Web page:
A Day in the Life of a Medical Records Technician | Institute of Medical and Business Careers

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A Day in the Life of a Medical Records Technician

Medical Records Technician: tasks and responsibilities

According to the Medical Dictionary, a Medical Records Technician, or MRT (also known as a Health Information Technician, or HIT) is a “technician who assists the medical record administrator by coding, analyzing, and preserving patient medical records and compiling reports, disease indices, and statistics in health care institutions”. 

Photo by Wesley Tingey on Unsplash
Photo by Wesley Tingey on Unsplash

That’s a lot of jargon, so what exactly does that mean? Simply put, the MRT is in charge of managing patient information in a confidential manner. He or she typically works in an office environment and is not involved in the clinical care of a patient; however, this does not mean that the MRT’s role is not important in healthcare. Quite the contrary! One can think of the Health Information Technician as the vital “behind the scenes” specialist who helps keep healthcare practices running smoothly by ensuring patient records are kept up-to-date, accurate, and made available to healthcare providers for accurate care.

In order to be as helpful and efficient as possible, the MRT’s responsibilities most likely include customer service via phone and email, medical coding and billing to document procedures, customer billing, health information management, data entry, current procedural terminology (CPT) coding, and International Classification of Diseases (ICD-10) coding. Knowledge of medical terminology is also required in order to record doctors’ diagnoses properly, and you will typically learn this in your degree program.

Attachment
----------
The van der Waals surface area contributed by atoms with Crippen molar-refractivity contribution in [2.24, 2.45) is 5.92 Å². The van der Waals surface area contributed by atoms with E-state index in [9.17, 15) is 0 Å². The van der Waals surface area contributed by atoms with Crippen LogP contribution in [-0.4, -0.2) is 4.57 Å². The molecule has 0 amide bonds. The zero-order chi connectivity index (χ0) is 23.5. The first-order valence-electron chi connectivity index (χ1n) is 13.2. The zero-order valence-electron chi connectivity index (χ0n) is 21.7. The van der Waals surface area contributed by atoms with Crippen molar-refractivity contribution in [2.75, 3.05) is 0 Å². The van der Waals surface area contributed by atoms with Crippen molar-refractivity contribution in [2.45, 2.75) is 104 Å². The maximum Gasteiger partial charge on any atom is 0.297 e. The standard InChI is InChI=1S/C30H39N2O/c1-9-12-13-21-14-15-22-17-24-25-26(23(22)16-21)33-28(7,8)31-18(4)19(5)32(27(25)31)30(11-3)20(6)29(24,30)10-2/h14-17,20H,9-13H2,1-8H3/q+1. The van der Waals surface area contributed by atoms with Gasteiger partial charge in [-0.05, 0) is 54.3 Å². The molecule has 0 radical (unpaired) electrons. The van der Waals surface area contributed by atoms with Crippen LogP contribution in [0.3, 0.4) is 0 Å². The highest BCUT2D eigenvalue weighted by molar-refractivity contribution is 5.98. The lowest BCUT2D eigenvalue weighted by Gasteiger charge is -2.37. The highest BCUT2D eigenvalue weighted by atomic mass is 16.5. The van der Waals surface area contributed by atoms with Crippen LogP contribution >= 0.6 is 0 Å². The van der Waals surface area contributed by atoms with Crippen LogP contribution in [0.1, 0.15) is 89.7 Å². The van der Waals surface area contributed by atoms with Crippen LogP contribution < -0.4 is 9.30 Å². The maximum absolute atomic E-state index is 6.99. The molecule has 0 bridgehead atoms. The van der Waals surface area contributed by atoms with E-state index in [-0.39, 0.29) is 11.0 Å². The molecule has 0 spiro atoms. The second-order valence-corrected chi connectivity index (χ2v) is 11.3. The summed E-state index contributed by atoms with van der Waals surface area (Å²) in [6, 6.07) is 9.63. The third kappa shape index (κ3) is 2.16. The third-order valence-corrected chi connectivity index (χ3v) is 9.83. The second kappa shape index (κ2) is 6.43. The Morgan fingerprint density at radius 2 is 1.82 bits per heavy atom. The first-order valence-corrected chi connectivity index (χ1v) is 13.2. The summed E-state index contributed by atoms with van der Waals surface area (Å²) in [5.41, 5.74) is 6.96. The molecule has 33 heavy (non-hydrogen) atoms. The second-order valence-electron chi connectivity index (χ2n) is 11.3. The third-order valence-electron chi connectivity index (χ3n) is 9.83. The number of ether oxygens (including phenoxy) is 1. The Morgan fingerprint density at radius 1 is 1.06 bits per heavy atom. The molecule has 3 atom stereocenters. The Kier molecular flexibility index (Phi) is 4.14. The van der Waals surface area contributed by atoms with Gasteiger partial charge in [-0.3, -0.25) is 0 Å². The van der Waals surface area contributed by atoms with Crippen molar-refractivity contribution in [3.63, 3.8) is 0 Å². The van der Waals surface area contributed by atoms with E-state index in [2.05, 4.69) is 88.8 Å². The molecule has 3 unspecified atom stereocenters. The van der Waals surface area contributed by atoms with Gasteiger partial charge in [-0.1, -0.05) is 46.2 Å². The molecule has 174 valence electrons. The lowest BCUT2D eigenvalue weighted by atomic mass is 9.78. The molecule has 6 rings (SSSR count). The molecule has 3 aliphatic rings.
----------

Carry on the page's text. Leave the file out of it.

The MRT is also responsible for keeping patient information confidential. This means that he or she cannot share any of the information held in a patient’s chart with anyone other than the medical professionals and insurers involved with the patient’s care.  To stress how important confidentiality is in this field, the unauthorized sharing of information can result in disciplinary action against the employee, and possible legal action by the patient against the healthcare provider. Therefore, the MRT is someone who is trustworthy and able to keep things confidential – including printed records.

Photo by Md Mahdi on Unsplash
Photo by Md Mahdi on Unsplash

The workplace                    

Health information technicians work in medical offices in hospitals, clinics, and senior assisted-living facilities. For those who are night owls and prefer working evenings and nights, hospitals might present the opportunity for shift work, while clinics would most likely only be open during daytime business hours. However, the majority of those employed in this fieldwork a typical 9-to-5, Monday-to-Friday workweek.

Education

While some employers are ready to provide training to those who only have a high school diploma, the vast majority prefer job candidates with an Associate in Specialized Technology degree. Programs like the one at IMBC take about one-and-a-half years to complete, and in some cases, an internship is required to graduate. While an internship does take time, it provides the student with an advantage through real-world on-the-job work experience. There are also certifications that are strongly recommended, but not required by employers. These certifications are the Nationally Registered Certified Coding Specialist (NRCCS), and the Certified Electronic Health Record Specialist (CEHRS). Cardiopulmonary Resuscitation (CPR) certification is also highly recommended.